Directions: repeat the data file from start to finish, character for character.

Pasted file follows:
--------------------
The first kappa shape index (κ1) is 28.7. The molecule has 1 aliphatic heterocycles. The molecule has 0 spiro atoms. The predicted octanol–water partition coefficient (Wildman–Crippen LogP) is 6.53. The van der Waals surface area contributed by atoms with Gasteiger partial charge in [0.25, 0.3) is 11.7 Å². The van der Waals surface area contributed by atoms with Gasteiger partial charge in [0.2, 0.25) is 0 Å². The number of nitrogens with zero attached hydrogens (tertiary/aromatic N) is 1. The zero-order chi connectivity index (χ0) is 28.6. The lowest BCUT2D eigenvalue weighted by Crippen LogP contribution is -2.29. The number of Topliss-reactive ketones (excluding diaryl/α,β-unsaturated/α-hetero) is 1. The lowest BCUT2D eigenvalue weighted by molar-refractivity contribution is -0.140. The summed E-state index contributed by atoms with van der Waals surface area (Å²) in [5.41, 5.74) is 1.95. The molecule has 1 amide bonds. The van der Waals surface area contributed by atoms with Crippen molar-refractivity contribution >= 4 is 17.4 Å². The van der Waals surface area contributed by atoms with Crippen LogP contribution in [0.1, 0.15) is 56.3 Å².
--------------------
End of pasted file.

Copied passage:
The first kappa shape index (κ1) is 28.7. The molecule has 1 aliphatic heterocycles. The molecule has 0 spiro atoms. The predicted octanol–water partition coefficient (Wildman–Crippen LogP) is 6.53. The van der Waals surface area contributed by atoms with Gasteiger partial charge in [0.25, 0.3) is 11.7 Å². The van der Waals surface area contributed by atoms with Gasteiger partial charge in [0.2, 0.25) is 0 Å². The number of nitrogens with zero attached hydrogens (tertiary/aromatic N) is 1. The zero-order chi connectivity index (χ0) is 28.6. The lowest BCUT2D eigenvalue weighted by Crippen LogP contribution is -2.29. The number of Topliss-reactive ketones (excluding diaryl/α,β-unsaturated/α-hetero) is 1. The lowest BCUT2D eigenvalue weighted by molar-refractivity contribution is -0.140. The summed E-state index contributed by atoms with van der Waals surface area (Å²) in [5.41, 5.74) is 1.95. The molecule has 1 amide bonds. The van der Waals surface area contributed by atoms with Crippen molar-refractivity contribution >= 4 is 17.4 Å². The van der Waals surface area contributed by atoms with Crippen LogP contribution in [0.1, 0.15) is 56.3 Å².